Growing medical technologies and contemporary hospital facilities for better healthcare have resulted in an increase in the amount of trash produced by health care institutions. All wastes from any medical operation in healthcare facilities, research centers, and laboratories are referred to as “Health Care Waste” or “Bio-Medical Waste” (WHO, 2017). Bio-Medical Waste (BMW) is generated by operations in healthcare, research, and diagnostic institutions that include one or more of the following: diagnosis, treatment, immunization of humans and animals, and the synthesis or testing of biological materials. Biomedical waste also covers waste generated during any home healthcare activities. The contents’ categories and characteristics determine the waste’s hazard level. Infectious compounds, radioactivity, sharps, genotoxic, cytotoxic, other toxic compounds, and biologically aggressive medications are used to classify them (WHO, 2017). The inappropriate management of BMW has resulted in a number of issues, including the development of infectious diseases and many sorts of environmental contamination.
For years, proper biomedical waste (BMW) management in line with the rules has been one of the most neglected parts of health care, particularly in developing nations like India. Since the Government of India’s (GoI) Ministry of Environment, Forest, and Climate Change introduced revisions in 2016 by prescribing simple categories (color-coded) for segregation of distinct BMWs, an amendment in 2018 came into effect with the goal of improving rule compliance. Nonetheless, with an annual increase rate of 7% and a predicted estimate of 775.5 tonnes/d by 2022, adequate segregation, handling, and disposal remained a critical concern for health care facilities across India.
As indicated by some early experiences, the situation has increase amid the coronavirus disease 2019 (COVID-19) pandemic, with heaps of personal protective equipment (PPE) accumulating in hospitals. Despite the World Health Organization and Ministry of Health and Family Welfare, Government of India instructions on the rational use of personal protective equipment (PPE) for COVID-19, health care settings are seeing increased demand for PPE from all strata of health care workers due to fear of infection.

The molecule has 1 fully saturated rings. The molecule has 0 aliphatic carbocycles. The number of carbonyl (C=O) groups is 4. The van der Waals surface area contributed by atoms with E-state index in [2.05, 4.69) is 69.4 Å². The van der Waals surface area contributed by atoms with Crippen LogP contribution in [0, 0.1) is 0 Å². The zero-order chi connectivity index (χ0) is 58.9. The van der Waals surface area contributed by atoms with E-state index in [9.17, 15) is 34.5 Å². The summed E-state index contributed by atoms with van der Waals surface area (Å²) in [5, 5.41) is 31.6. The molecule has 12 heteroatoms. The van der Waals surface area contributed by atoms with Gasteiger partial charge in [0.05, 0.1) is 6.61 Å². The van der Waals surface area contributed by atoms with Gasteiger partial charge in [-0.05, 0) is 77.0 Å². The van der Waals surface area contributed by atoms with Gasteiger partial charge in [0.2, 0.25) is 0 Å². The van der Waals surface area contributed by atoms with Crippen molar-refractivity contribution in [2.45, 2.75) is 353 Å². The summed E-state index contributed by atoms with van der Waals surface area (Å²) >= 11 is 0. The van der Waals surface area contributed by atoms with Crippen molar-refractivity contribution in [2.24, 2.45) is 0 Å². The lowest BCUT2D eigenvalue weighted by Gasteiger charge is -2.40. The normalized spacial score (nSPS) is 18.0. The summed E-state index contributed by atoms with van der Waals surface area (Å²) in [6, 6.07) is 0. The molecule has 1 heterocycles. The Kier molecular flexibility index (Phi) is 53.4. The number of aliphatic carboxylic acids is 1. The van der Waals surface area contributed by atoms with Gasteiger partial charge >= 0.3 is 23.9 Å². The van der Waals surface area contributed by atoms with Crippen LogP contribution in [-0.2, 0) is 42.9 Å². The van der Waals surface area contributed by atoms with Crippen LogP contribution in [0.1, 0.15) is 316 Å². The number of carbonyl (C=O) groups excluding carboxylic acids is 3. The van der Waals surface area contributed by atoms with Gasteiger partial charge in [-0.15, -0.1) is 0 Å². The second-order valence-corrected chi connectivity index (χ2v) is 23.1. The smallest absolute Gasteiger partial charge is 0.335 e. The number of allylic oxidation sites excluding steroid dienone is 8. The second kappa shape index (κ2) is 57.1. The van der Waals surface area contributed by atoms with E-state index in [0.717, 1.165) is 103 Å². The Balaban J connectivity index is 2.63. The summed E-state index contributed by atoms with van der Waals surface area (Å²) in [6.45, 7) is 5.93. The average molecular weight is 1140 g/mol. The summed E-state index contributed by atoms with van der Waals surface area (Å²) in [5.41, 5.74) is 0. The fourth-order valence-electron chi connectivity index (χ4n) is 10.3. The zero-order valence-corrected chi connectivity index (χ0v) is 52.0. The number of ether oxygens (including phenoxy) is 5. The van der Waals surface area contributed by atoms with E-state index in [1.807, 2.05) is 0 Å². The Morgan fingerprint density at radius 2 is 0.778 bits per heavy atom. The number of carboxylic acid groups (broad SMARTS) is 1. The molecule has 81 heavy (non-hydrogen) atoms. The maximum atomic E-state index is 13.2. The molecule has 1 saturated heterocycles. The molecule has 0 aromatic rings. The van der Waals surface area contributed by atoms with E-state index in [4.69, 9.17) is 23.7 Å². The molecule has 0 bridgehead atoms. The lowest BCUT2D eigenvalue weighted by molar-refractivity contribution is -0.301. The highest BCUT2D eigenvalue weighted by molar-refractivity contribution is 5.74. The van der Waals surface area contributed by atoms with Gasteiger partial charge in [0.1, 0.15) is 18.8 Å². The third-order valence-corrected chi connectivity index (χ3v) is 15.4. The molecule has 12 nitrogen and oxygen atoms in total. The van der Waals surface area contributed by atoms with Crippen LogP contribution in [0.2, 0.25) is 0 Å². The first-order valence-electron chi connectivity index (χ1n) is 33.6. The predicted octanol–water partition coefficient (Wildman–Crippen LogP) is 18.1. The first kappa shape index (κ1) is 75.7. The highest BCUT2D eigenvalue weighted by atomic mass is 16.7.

The fear often leads to the overuse of PPE, exacerbating the problem by causing a large number of BMWs to be produced, which are difficult to store and move with the limited resources and manpower available during a crisis. The indiscriminate usage and disposal of single-use surgical masks (at times N95 respirators) even in the community adds to the threat. Their disposal is frequently mixed with non-infectious kitchen/general waste from households and residential settings where color-coded BMW containers are hard to come by. It’s worth noting that the indiscriminate disposal of BMWs in the general garbage allows easy access to the primarily susceptible populace for the new severe acute respiratory syndrome coronavirus 2 (SARS CoV2) with fomite-borne transmission and a yet-to-be-determined duration of viability on fomites.
In response to the COVID-19 pandemic in India, the Ministry of Environment, Forest & Climate’s Central Pollution Control Board (CPCB) has issued rules for handling waste created during COVID-19 patient treatment, diagnosis, and quarantine. In addition to the recommendation to follow existing standards of BMW Management Rules, 2016, these instructions recommended for the use of double-layered bags (using two bags), required marking of bags and containers as “COVID-19 waste,” frequent disinfection of dedicated trolleys, and separate record-keeping of waste generated from COVID-19 isolation wards. Although the CPCB is the primary institution in India for any BMW-related recommendations, various government bodies have produced guidelines for handling COVID-19 trash. While the latter guidelines must follow the CPCB’s recommendations, there have been significant discrepancies in the segregation rules of the existing BMW Management Rules, 2016, in which the goods are separated based on the final mode of treatment. This rapid shift in the category of certain BMWs could lead to inadvertent final treatment.
In the impending CPCB guidelines, spill management from BMW bags or containers, recommendation of optimum PPE for persons handling BMW, and provision of health check-ups for those individuals may be considered. Other government bodies should make it explicit in their own guidelines that the CPCB’s standards for BMW management should be followed, with a link to the CPCB’s recommendations. Monitoring the application of the prescribed policies for BMW management should be prioritized and preserve uniformity in the standards. Due to an increase in the volume of waste, hospitals and institutions should strengthen their capacity to transport and store BMWs. An electronic communication method should be in place to identify the exact amount of “COVID-19 trash” in various categories and any breaches during transit and treatment that should be reported to the nodal agency. BMW management should be trained regularly by the institution’s infection prevention and control team, which should also monitor the practices. When combined with rigorous respect to the rules, these actions will ensure that the oncoming crisis is handled more effectively.
Basic infection control methods are the only methods for containment, as evidenced by the current pandemic crisis. The proper disposal of waste is an essential aspect of these management strategies.